7 Ways To Keep Toddlers Busy On Thanksgiving
Fun and easy ways to keep toddlers occupied until Thanksgiving dinner is ready.
Enlist Older Cousins & Siblings As Babysitters
Have a tween niece or nephew eager to get started in the babysitting business? Consider hiring them for a trial run on Thanksgiving. Treat it the same as you would a real babysitting gig: set ground rules, suggest some activities, and pay a fair rate. It’s really a win-win. The babysitter-in-training can earn experience while still knowing that you’re in the kitchen if the going gets rough. You will know your toddler is occupied and being watched, but you can still duck your head around the corner to check in. Built-in babysitters on the guest list. Now that’s something to be thankful for!
Give Your Toddler A Chance To Cook
In the middle of all the bringing and basting, try to find a few simple Thanksgiving foods that your child can have a role in preparing. Stirring together ingredients for pumpkin pie filling, mashing potatoes with a handheld potato masher (once they’ve cooled), or rolling the dough for the apple pie are all simple-but-important tasks that little hands can have fun doing. If you’re just too busy stuffing turkeys and roasting squash, this kind of project is perfect for grandmas or great aunts to supervise!
Photo Credit: LibbyLanePress
Give your toddler a box of crayons and a stack of paper placemats and put her to work creating colorful—and likely unforgettable—placemats for each guest. Let your toddler freestyle it on plain whiter paper mats or get a pre-printed coloring page-style mat like these printables from LibbbyLanePress on Etsy.
Photo Credit: PaperCraftParty
Decorate The Children's Table
I am in love with all of these fun party printables I’m finding on Etsy! This 50-page PDF pack of children’s table Thanksgiving decorations from PaperCraftParty is no exception. There’s plenty here—from a cute banner to coloring pages to pilgrim dress up cut outs—to keep the littles busy for hours. Enough time for that turkey to roast! Plus, for all us procrastinating parents, the PDF is immediately available to download and print out after purchasing. Yup, even on Thanksgiving Day.
Photo Credit: istock
Make Time For Outside Play
The best way I’ve come up with to keep the kids busy and happy while I’m taking part in bizarre rituals like burning marshmallows piled on top of sweet potatoes with a blow torch, is to get them outside to play as much as possible. If your spouse is otherwise engaged in the fine art of making green bean casserole, enlist the help of an aunt, uncle, or spry grandparent for outdoor supervision. You can still incorporate Thanksgiving prep by making a scavenger hunt list of nature items to use as table decorations, including colorful leaves, acorns, and pine cones.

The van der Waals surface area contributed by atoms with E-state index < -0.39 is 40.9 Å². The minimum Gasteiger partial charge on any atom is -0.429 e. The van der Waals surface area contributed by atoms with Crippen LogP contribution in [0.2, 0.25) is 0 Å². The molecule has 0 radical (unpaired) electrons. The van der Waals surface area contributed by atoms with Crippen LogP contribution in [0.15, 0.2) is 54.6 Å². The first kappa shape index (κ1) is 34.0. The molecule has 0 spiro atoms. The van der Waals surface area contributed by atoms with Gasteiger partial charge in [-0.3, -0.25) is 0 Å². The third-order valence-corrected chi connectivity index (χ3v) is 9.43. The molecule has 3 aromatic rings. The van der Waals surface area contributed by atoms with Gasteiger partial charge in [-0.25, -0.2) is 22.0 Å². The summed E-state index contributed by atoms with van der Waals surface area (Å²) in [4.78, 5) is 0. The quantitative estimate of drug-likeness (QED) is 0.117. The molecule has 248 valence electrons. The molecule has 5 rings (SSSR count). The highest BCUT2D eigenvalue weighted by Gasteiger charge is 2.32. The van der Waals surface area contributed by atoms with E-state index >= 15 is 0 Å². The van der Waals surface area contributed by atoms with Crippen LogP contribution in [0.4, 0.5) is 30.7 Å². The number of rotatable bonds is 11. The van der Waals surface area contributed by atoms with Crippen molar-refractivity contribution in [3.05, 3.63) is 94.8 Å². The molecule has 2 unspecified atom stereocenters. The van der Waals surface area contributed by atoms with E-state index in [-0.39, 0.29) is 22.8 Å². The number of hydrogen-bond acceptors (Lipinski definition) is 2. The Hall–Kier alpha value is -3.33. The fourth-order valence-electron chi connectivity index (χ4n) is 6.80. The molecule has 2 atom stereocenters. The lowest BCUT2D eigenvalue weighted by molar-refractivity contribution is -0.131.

Make Place Cards
The place cards that my kids make at Thanksgiving are such a hit with family that I just got off the phone with my great aunt who was calling to see if she could pick up some paper and crayons for this year’s creations. I am awash in kid art all the time, but in my extended family, where young children are a much rarer species, these little cards with my kids’ interpretation of how their names are spelled and a few of their signature scribbles are now as looked forward to as my Aunt Gloria’s pecan pie. Big bonus: with 15 guests this year for Thanksgiving, I am thinking this project is good for at least one hour of busy fun.
Make A Thankful Book
This “keep ‘em busy” activity actually doubles as a meaningful Thanksgiving keepsake. All you need to do is create a simple book by stapling or binding together enough pages to match the number of guests attending dinner. Your toddler can bring the book to guests and ask that they write down their name and what they are thankful for. This will probably take just enough time for you to get everything on the table. During dinner, an older child can read the book aloud.
Happy Thanksgiving! Or as my oldest daughter liked to say when she was a toddler, “Happy Gimme-Gimme!”
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